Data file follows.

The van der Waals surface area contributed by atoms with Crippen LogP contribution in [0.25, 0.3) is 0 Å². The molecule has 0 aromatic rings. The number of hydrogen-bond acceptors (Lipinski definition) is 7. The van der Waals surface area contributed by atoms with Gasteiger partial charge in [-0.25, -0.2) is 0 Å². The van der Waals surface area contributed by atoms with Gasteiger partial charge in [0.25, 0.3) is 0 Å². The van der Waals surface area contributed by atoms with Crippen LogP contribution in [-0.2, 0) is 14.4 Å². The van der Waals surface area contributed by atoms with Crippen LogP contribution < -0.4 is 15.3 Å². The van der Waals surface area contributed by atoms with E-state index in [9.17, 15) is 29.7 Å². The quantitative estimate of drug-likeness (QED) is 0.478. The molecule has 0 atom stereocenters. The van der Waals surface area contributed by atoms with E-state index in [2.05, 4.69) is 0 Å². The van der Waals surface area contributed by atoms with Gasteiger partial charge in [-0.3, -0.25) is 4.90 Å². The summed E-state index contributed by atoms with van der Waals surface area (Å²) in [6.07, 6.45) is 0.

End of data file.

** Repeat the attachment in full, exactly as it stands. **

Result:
The van der Waals surface area contributed by atoms with Crippen LogP contribution in [0.25, 0.3) is 0 Å². The molecule has 0 aromatic rings. The number of hydrogen-bond acceptors (Lipinski definition) is 7. The van der Waals surface area contributed by atoms with Gasteiger partial charge in [-0.25, -0.2) is 0 Å². The van der Waals surface area contributed by atoms with Gasteiger partial charge in [0.25, 0.3) is 0 Å². The van der Waals surface area contributed by atoms with Crippen LogP contribution in [-0.2, 0) is 14.4 Å². The van der Waals surface area contributed by atoms with Crippen LogP contribution < -0.4 is 15.3 Å². The van der Waals surface area contributed by atoms with E-state index in [9.17, 15) is 29.7 Å². The quantitative estimate of drug-likeness (QED) is 0.478. The molecule has 0 atom stereocenters. The van der Waals surface area contributed by atoms with E-state index in [2.05, 4.69) is 0 Å². The van der Waals surface area contributed by atoms with Gasteiger partial charge in [-0.3, -0.25) is 4.90 Å². The summed E-state index contributed by atoms with van der Waals surface area (Å²) in [6.07, 6.45) is 0.